Summary (Magill's Survey of American Literature, Revised Edition)
Published two years after his nonfiction examination of the Kent State University shootings—Kent State: What Happened and Why (1971)—Centennial returns to the genre upon which Michener’s reputation rests. Like Hawaii and The Source, Centennial is a fascinating blend of historical fact and fiction. Unlike his previous novels, though, which are set in exotic lands, Centennial takes place in the continental United States.
In Centennial, Michener employs the same type of narrative artifice that he used in The Source, but which he believed was unnecessary in Chesapeake, The Covenant, and Space (1982). The contemporary presenter of the historical episodes in this novel is the fictional Professor Lewis Vernor, who is commissioned by US magazine to validate a series of articles on a town in Colorado called Centennial.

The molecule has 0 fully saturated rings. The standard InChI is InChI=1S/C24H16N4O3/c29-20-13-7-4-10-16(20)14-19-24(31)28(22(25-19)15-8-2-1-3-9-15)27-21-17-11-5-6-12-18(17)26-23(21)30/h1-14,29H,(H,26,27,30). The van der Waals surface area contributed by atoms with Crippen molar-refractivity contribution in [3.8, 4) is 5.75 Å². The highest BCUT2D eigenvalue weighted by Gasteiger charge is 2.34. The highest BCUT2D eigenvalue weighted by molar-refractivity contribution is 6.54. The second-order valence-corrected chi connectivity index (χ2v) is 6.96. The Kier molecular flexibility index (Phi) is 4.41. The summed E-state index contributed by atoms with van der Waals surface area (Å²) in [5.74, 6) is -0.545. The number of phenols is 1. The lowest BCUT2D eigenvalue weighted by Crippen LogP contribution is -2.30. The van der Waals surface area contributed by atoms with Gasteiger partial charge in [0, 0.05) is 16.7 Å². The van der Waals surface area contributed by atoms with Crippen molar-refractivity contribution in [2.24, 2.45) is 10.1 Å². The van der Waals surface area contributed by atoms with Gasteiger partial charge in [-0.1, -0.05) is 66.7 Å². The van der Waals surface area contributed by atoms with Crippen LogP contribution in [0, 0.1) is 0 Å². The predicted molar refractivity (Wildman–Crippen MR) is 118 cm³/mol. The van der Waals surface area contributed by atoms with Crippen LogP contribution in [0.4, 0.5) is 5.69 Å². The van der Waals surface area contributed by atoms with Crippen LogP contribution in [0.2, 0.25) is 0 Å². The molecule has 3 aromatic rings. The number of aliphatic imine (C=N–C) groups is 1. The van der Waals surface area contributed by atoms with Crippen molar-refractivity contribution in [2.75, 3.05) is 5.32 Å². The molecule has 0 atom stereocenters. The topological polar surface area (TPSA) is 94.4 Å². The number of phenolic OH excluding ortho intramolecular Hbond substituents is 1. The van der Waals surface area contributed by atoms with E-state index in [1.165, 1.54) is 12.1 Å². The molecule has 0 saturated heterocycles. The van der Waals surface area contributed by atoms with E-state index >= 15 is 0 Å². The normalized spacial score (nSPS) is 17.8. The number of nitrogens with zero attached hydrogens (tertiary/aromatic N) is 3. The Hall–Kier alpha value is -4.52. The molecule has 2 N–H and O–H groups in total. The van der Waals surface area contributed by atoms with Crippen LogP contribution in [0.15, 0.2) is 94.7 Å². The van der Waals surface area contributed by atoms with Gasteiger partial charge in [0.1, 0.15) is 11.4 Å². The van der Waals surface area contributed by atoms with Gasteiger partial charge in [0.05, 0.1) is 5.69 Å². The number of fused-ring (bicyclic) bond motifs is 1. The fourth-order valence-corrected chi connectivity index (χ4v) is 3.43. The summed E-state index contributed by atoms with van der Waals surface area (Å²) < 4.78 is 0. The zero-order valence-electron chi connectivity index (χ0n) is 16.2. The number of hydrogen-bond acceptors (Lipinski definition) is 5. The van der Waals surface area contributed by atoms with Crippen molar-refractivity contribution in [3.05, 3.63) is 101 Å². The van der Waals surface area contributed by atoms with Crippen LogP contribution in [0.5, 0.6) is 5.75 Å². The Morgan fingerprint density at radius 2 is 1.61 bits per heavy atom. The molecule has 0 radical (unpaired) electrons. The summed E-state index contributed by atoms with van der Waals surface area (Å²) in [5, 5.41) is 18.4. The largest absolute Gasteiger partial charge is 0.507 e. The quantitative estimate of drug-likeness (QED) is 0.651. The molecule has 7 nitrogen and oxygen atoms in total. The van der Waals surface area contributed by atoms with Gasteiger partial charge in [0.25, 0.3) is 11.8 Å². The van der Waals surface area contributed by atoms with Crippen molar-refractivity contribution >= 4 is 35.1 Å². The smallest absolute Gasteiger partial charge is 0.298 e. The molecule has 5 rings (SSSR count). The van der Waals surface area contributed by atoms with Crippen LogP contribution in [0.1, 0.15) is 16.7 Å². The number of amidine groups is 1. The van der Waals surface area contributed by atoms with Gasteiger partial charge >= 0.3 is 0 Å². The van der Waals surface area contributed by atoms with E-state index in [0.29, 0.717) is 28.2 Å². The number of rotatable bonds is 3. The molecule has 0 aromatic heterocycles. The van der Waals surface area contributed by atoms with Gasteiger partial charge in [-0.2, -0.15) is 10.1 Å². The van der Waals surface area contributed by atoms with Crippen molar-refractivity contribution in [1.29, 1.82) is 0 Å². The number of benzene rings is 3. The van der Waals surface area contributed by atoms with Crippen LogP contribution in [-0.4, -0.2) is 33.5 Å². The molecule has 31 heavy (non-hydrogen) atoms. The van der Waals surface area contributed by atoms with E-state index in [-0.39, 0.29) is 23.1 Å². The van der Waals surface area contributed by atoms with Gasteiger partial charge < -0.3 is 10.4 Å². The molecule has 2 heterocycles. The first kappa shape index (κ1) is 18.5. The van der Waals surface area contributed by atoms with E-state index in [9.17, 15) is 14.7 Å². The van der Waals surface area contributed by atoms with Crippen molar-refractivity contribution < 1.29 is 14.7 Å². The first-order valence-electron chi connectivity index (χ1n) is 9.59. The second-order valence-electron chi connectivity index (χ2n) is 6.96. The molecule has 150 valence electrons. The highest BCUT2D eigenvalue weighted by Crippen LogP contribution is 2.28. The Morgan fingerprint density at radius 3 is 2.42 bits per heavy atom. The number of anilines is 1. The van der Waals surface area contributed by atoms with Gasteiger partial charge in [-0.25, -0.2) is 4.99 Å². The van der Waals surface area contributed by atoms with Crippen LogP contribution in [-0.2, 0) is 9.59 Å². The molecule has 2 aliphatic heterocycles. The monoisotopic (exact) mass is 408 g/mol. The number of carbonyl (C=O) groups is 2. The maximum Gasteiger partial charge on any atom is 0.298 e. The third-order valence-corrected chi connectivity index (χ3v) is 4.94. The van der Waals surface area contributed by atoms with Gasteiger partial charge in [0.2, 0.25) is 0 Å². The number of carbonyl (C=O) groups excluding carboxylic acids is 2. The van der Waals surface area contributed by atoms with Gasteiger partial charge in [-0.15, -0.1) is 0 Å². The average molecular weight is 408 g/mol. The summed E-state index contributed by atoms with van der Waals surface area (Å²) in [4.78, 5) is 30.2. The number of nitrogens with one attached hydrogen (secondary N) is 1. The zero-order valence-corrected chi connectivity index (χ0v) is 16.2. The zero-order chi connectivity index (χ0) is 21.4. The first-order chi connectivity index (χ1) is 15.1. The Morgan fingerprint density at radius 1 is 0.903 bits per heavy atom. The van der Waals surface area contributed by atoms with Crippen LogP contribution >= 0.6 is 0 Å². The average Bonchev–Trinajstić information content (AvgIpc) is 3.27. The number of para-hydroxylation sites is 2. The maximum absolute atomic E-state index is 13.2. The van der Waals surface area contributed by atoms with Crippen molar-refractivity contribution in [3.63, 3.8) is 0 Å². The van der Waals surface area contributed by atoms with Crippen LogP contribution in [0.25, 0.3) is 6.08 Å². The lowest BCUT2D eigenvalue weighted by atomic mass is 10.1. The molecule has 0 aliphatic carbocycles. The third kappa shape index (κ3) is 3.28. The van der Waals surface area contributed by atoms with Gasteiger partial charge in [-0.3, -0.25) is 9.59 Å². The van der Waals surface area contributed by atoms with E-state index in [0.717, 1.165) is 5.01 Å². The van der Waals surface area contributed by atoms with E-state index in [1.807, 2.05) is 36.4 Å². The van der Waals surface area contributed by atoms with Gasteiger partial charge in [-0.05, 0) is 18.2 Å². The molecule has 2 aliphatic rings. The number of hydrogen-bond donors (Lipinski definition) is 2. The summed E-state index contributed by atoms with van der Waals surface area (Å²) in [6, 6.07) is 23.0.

As in Hawaii, Michener provides a dramatic and historically verifiable explanation of how the land was created and populated. It is in his exposition of the prehistory of Colorado that Michener introduces two themes that run through the entire novel: the survival of the fittest and the persistence of the past into the present. The first human inhabitants of Colorado followed the woolly mammoths across a land bridge from Asia to Alaska thirteen thousand years ago. Michener then moves to the second half of the eighteenth...
(The entire section is 1153 words.)
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